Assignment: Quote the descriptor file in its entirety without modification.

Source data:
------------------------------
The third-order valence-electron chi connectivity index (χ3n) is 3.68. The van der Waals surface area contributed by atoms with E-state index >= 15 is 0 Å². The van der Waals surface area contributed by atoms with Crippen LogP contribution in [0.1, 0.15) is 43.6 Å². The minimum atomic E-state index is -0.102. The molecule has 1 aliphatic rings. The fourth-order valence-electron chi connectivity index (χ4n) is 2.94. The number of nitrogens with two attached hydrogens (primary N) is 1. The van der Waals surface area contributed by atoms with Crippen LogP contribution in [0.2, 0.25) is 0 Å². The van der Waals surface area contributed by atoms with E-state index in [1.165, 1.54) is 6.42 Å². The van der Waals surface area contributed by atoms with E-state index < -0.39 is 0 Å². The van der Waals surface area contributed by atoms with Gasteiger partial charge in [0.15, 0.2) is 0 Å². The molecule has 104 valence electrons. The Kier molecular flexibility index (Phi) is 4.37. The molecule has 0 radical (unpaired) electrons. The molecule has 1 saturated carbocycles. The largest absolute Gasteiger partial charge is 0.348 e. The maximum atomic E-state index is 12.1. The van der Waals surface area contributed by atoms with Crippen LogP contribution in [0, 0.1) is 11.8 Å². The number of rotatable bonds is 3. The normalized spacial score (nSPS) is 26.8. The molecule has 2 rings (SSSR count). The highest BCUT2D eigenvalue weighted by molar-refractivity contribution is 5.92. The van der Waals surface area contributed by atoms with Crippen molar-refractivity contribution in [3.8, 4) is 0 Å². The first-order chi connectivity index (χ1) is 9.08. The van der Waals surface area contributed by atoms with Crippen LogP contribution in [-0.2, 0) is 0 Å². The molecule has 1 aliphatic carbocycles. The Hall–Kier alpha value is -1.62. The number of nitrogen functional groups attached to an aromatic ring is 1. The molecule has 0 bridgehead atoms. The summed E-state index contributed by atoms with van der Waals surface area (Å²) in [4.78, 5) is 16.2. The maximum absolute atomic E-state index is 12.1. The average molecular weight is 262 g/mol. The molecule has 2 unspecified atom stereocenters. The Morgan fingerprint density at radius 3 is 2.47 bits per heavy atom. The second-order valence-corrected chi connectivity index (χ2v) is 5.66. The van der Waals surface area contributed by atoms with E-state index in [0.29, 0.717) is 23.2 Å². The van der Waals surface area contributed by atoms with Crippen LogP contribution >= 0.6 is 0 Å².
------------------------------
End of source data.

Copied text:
The third-order valence-electron chi connectivity index (χ3n) is 3.68. The van der Waals surface area contributed by atoms with E-state index >= 15 is 0 Å². The van der Waals surface area contributed by atoms with Crippen LogP contribution in [0.1, 0.15) is 43.6 Å². The minimum atomic E-state index is -0.102. The molecule has 1 aliphatic rings. The fourth-order valence-electron chi connectivity index (χ4n) is 2.94. The number of nitrogens with two attached hydrogens (primary N) is 1. The van der Waals surface area contributed by atoms with Crippen LogP contribution in [0.2, 0.25) is 0 Å². The van der Waals surface area contributed by atoms with E-state index in [1.165, 1.54) is 6.42 Å². The van der Waals surface area contributed by atoms with E-state index < -0.39 is 0 Å². The van der Waals surface area contributed by atoms with Gasteiger partial charge in [0.15, 0.2) is 0 Å². The molecule has 104 valence electrons. The Kier molecular flexibility index (Phi) is 4.37. The molecule has 0 radical (unpaired) electrons. The molecule has 1 saturated carbocycles. The largest absolute Gasteiger partial charge is 0.348 e. The maximum atomic E-state index is 12.1. The van der Waals surface area contributed by atoms with Crippen LogP contribution in [0, 0.1) is 11.8 Å². The number of rotatable bonds is 3. The normalized spacial score (nSPS) is 26.8. The molecule has 2 rings (SSSR count). The highest BCUT2D eigenvalue weighted by molar-refractivity contribution is 5.92. The van der Waals surface area contributed by atoms with Crippen molar-refractivity contribution in [3.8, 4) is 0 Å². The first-order chi connectivity index (χ1) is 9.08. The van der Waals surface area contributed by atoms with Crippen LogP contribution in [-0.2, 0) is 0 Å². The molecule has 1 aliphatic carbocycles. The Hall–Kier alpha value is -1.62. The number of nitrogen functional groups attached to an aromatic ring is 1. The molecule has 0 bridgehead atoms. The summed E-state index contributed by atoms with van der Waals surface area (Å²) in [4.78, 5) is 16.2. The maximum absolute atomic E-state index is 12.1. The average molecular weight is 262 g/mol. The molecule has 2 unspecified atom stereocenters. The Morgan fingerprint density at radius 3 is 2.47 bits per heavy atom. The second-order valence-corrected chi connectivity index (χ2v) is 5.66. The van der Waals surface area contributed by atoms with E-state index in [0.29, 0.717) is 23.2 Å². The van der Waals surface area contributed by atoms with Crippen LogP contribution >= 0.6 is 0 Å².